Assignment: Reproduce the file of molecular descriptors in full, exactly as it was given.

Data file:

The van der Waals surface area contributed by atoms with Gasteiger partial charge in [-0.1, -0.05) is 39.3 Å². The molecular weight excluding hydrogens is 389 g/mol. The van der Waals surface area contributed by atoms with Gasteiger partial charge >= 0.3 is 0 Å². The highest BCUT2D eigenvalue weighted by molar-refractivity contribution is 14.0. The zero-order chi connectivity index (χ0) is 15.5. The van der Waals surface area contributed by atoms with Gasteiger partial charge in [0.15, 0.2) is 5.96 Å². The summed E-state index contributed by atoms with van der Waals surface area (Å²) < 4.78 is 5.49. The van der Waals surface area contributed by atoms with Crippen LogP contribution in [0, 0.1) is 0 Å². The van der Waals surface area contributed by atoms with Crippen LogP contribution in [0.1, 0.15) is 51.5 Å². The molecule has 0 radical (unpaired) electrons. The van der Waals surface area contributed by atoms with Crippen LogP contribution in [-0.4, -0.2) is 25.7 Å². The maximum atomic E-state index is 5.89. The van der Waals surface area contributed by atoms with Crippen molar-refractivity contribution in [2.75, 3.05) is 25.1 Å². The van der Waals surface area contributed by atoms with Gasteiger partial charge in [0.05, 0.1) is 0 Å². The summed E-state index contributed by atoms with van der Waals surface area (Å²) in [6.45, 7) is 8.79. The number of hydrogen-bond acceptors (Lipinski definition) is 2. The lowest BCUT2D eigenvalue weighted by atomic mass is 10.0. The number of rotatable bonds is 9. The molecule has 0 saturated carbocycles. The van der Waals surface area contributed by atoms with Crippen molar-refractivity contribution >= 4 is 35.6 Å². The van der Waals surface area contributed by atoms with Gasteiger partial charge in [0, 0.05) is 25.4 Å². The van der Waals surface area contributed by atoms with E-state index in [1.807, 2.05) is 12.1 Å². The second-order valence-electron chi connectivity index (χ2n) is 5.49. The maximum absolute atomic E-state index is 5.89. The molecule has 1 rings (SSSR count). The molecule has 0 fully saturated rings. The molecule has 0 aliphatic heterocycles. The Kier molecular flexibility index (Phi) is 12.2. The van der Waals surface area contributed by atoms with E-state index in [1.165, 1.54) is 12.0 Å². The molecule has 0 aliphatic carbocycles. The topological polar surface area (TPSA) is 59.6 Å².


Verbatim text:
The van der Waals surface area contributed by atoms with Gasteiger partial charge in [-0.1, -0.05) is 39.3 Å². The molecular weight excluding hydrogens is 389 g/mol. The van der Waals surface area contributed by atoms with Gasteiger partial charge >= 0.3 is 0 Å². The highest BCUT2D eigenvalue weighted by molar-refractivity contribution is 14.0. The zero-order chi connectivity index (χ0) is 15.5. The van der Waals surface area contributed by atoms with Gasteiger partial charge in [0.15, 0.2) is 5.96 Å². The summed E-state index contributed by atoms with van der Waals surface area (Å²) < 4.78 is 5.49. The van der Waals surface area contributed by atoms with Crippen LogP contribution in [0, 0.1) is 0 Å². The van der Waals surface area contributed by atoms with Crippen LogP contribution in [0.1, 0.15) is 51.5 Å². The molecule has 0 radical (unpaired) electrons. The van der Waals surface area contributed by atoms with Crippen LogP contribution in [-0.4, -0.2) is 25.7 Å². The maximum atomic E-state index is 5.89. The van der Waals surface area contributed by atoms with Crippen molar-refractivity contribution in [2.75, 3.05) is 25.1 Å². The van der Waals surface area contributed by atoms with Gasteiger partial charge in [0.05, 0.1) is 0 Å². The summed E-state index contributed by atoms with van der Waals surface area (Å²) in [6.45, 7) is 8.79. The number of hydrogen-bond acceptors (Lipinski definition) is 2. The lowest BCUT2D eigenvalue weighted by atomic mass is 10.0. The number of rotatable bonds is 9. The molecule has 0 saturated carbocycles. The van der Waals surface area contributed by atoms with Crippen molar-refractivity contribution >= 4 is 35.6 Å². The van der Waals surface area contributed by atoms with Gasteiger partial charge in [0, 0.05) is 25.4 Å². The van der Waals surface area contributed by atoms with E-state index in [1.807, 2.05) is 12.1 Å². The second-order valence-electron chi connectivity index (χ2n) is 5.49. The maximum absolute atomic E-state index is 5.89. The molecule has 1 rings (SSSR count). The molecule has 0 fully saturated rings. The molecule has 0 aliphatic heterocycles. The Kier molecular flexibility index (Phi) is 12.2. The van der Waals surface area contributed by atoms with E-state index in [1.165, 1.54) is 12.0 Å². The molecule has 0 aliphatic carbocycles. The topological polar surface area (TPSA) is 59.6 Å².